Their simplicity is why they are still in use today. Baud, data bits, parity, and stop are the only parameters. Not that you ever have to change them, as nearly everything uses 8/N/1. USB on the other hand, was a complicated cumbersome mess, where every device requires a driver, Windows users call this "driver hell". Remember when Bill Gates did a live demo of Windows 95? He plugged in a USB device and the whole OS crashed with BSOD, for the world to see. No such problems with RS232 serial. BTW my first PC was a Compaq 286 with 1200 baud modem...
          Feel free to like RS232, it is really simple from the signal point of view and if it works, it works. I still use one parallel port and it is just a pain. USB is a dream of heaven compared to my parallel port. My future is only any plug-and-play technology. A device should identify itself to the OS. This way, driver installation is much simplified. I would not like to go back. Driver-hell is probably not hell for me. I suffer by DLL-hell only. Surely, I accept that bad driver easily crashes OS, like it happened to Bill Gates. And no application or OS is bug free. But situation improved much. My first PC was 286 with two serial and one parallel port while I had hands on IBM-XT before.

          Originally posted by torsionbar28 View Post
          Incorrect, most pro audio/video equipment was firewire only. Because USB 2.0 was so crappy and slow, high bandwidth devices all came in Firewire versions, for people who care about performance.
          Oh, now I see where you came from. I was wondering why somebody might use so strong words against USB 2.0. Majority of us who are not audio/video would probably not call USB 2.0 crappy. Personally, I am also transfer-hungry (100GiB/s), but it is not towards external devices.

          Comment


          • #25
            Originally posted by PCJohn View Post
            I might be mistaken on this point, but how would you connect a printer?
            We've strayed way off course now, if you review my original post, you'll see I was criticizing USB when used for storage devices. USB is perfectly suitable for low bandwidth devices like keyboards, mice, printers, etc. and I have no problems with it in this usage. This was after all, its intended purpose when it was first invented. But prior to USB 3.1, myself and many others have found USB to be entirely unsuitable for use with external bulk storage devices.[/QUOTE]

            Comment


            • #26
              Originally posted by torsionbar28 View Post
              USB 3.1 uses UASP for storage, so full SCSI command set is available. USB prior to 3.1 was junk, with junk protocols and implementations that were hit or miss on SMART. USB 3.1 fixes this mess finally.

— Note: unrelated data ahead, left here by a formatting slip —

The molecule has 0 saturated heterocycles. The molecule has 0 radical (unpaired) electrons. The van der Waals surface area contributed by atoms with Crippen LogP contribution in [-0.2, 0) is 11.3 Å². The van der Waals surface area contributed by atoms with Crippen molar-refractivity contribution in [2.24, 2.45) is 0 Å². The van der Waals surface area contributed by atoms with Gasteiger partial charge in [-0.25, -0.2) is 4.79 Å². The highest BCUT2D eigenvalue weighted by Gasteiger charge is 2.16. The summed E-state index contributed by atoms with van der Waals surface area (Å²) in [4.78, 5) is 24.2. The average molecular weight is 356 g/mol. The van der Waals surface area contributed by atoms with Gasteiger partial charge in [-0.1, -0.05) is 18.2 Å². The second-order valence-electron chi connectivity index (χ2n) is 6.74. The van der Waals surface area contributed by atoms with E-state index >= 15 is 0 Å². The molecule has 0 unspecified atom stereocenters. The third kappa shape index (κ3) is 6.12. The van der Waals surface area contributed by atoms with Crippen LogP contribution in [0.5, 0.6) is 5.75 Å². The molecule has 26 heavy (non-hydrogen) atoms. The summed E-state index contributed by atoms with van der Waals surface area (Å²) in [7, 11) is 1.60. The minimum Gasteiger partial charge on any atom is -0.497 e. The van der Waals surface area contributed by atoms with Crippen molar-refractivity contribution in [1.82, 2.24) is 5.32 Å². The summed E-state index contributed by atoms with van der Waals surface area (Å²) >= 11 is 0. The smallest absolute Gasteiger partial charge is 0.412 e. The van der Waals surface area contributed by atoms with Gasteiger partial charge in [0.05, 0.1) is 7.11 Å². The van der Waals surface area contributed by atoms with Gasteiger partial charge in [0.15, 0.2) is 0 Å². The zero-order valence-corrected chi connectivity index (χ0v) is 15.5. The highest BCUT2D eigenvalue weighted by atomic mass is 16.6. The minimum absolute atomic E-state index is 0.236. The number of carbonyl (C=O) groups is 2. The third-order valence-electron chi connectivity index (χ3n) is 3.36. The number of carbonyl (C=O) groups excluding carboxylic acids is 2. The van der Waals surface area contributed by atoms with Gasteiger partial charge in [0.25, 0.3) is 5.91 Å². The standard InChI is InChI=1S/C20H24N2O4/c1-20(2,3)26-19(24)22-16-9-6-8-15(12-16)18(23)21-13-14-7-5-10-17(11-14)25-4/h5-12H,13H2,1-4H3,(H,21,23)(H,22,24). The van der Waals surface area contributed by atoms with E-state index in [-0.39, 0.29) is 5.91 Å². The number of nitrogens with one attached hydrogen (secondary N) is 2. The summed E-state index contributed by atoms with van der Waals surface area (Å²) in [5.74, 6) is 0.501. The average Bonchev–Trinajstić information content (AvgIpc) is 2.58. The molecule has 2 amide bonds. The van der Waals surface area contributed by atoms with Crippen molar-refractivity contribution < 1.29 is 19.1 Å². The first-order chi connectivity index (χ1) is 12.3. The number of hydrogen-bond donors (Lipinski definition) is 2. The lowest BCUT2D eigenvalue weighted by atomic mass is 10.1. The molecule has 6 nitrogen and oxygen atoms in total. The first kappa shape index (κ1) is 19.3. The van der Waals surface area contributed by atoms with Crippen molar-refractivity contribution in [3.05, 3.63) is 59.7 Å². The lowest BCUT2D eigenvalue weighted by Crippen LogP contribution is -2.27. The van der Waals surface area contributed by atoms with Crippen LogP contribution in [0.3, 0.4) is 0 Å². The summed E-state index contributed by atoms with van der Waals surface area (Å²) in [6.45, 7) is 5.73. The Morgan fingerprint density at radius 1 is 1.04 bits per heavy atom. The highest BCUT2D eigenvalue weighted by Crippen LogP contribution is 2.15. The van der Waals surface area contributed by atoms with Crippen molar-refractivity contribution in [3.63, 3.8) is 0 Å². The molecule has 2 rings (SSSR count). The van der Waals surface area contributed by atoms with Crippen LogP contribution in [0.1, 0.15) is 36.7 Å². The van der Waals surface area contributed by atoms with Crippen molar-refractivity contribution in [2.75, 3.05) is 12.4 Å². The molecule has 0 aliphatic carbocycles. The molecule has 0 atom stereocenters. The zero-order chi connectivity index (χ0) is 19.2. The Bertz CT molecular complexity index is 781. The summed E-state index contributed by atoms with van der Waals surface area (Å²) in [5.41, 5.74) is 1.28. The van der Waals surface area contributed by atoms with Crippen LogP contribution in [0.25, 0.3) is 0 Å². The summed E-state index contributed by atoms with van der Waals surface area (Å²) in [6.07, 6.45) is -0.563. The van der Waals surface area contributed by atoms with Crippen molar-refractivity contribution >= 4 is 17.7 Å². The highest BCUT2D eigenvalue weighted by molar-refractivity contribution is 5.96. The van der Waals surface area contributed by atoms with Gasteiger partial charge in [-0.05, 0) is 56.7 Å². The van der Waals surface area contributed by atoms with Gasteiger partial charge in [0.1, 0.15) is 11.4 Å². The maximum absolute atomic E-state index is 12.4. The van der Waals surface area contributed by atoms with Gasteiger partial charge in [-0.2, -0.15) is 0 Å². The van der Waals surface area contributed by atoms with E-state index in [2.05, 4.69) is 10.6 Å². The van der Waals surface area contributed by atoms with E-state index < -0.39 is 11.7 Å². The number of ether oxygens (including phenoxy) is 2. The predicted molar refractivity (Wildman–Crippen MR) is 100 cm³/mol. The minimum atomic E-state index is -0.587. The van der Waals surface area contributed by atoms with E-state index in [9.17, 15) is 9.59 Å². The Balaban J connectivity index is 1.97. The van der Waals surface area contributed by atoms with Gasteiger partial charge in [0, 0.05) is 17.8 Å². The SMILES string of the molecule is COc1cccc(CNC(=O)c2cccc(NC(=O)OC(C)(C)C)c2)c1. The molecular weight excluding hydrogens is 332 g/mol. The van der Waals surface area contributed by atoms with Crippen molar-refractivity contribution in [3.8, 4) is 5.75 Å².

I have quite a few sata drive boxes that support UASP but still don't show a damn thing on SMART on Linux (while everything works on Windows), so I'm unsure of what you are saying here.

              Comment


              • #27
                Originally posted by torsionbar28 View Post
                RS232 devices do not require drivers. Their simplicity is why they are still in use today. Baud, data bits, parity, and stop are the only parameters. Not that you ever have to change them, as nearly everything uses 8/N/1.
                Fuck serial connections. Every single piece of shit industrial automation or high end businness device using a "serial" connection is NEVER EVER using a plain 232 but always some form of 232-alike stuff where they rewire the connector and place resistors between lines, and require random funky settings on speed and stuff, just because they can. Fuck them with a chainsaw.

                USB on the other hand, was a complicated cumbersome mess, where every device requires a driver,
                Yes. And this forces the manufacturer to actually deal with their shit on their own, so I don't have to set up shop and splice wires all the time. Any USB device has been painless on my side.

                Windows users call this "driver hell".
                Never heard the term, and I'm in IT since 2 decades at least.

                Remember when Bill Gates did a live demo of Windows 95? He plugged in a USB device and the whole OS crashed with BSOD, for the world to see. No such problems with RS232 serial.